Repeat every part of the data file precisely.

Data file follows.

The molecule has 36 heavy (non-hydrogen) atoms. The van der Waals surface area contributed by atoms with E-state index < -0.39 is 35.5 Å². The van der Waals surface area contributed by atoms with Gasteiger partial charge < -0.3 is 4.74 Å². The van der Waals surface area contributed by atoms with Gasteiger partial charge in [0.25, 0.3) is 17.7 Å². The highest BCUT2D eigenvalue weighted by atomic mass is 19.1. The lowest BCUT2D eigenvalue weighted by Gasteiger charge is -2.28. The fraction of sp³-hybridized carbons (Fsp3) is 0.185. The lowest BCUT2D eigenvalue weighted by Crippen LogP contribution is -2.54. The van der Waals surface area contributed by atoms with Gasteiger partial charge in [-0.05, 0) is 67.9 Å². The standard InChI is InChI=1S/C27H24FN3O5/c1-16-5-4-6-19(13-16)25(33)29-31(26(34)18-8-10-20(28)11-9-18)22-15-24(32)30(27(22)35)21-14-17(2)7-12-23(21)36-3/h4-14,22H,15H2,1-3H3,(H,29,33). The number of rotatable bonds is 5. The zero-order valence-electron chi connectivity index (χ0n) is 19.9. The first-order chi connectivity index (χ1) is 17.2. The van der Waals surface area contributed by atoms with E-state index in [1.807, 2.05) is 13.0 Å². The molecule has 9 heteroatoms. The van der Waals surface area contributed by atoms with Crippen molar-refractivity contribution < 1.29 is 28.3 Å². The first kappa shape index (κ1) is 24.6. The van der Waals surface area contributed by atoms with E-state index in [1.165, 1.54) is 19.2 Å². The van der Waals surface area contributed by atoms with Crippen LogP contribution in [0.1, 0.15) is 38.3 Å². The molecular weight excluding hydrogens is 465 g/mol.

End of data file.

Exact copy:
The molecule has 36 heavy (non-hydrogen) atoms. The van der Waals surface area contributed by atoms with E-state index < -0.39 is 35.5 Å². The van der Waals surface area contributed by atoms with Gasteiger partial charge < -0.3 is 4.74 Å². The van der Waals surface area contributed by atoms with Gasteiger partial charge in [0.25, 0.3) is 17.7 Å². The highest BCUT2D eigenvalue weighted by atomic mass is 19.1. The lowest BCUT2D eigenvalue weighted by Gasteiger charge is -2.28. The fraction of sp³-hybridized carbons (Fsp3) is 0.185. The lowest BCUT2D eigenvalue weighted by Crippen LogP contribution is -2.54. The van der Waals surface area contributed by atoms with Gasteiger partial charge in [-0.05, 0) is 67.9 Å². The standard InChI is InChI=1S/C27H24FN3O5/c1-16-5-4-6-19(13-16)25(33)29-31(26(34)18-8-10-20(28)11-9-18)22-15-24(32)30(27(22)35)21-14-17(2)7-12-23(21)36-3/h4-14,22H,15H2,1-3H3,(H,29,33). The number of rotatable bonds is 5. The zero-order valence-electron chi connectivity index (χ0n) is 19.9. The first-order chi connectivity index (χ1) is 17.2. The van der Waals surface area contributed by atoms with E-state index in [1.807, 2.05) is 13.0 Å². The molecule has 9 heteroatoms. The van der Waals surface area contributed by atoms with Crippen molar-refractivity contribution < 1.29 is 28.3 Å². The first kappa shape index (κ1) is 24.6. The van der Waals surface area contributed by atoms with E-state index in [1.165, 1.54) is 19.2 Å². The van der Waals surface area contributed by atoms with Crippen LogP contribution in [0.1, 0.15) is 38.3 Å². The molecular weight excluding hydrogens is 465 g/mol.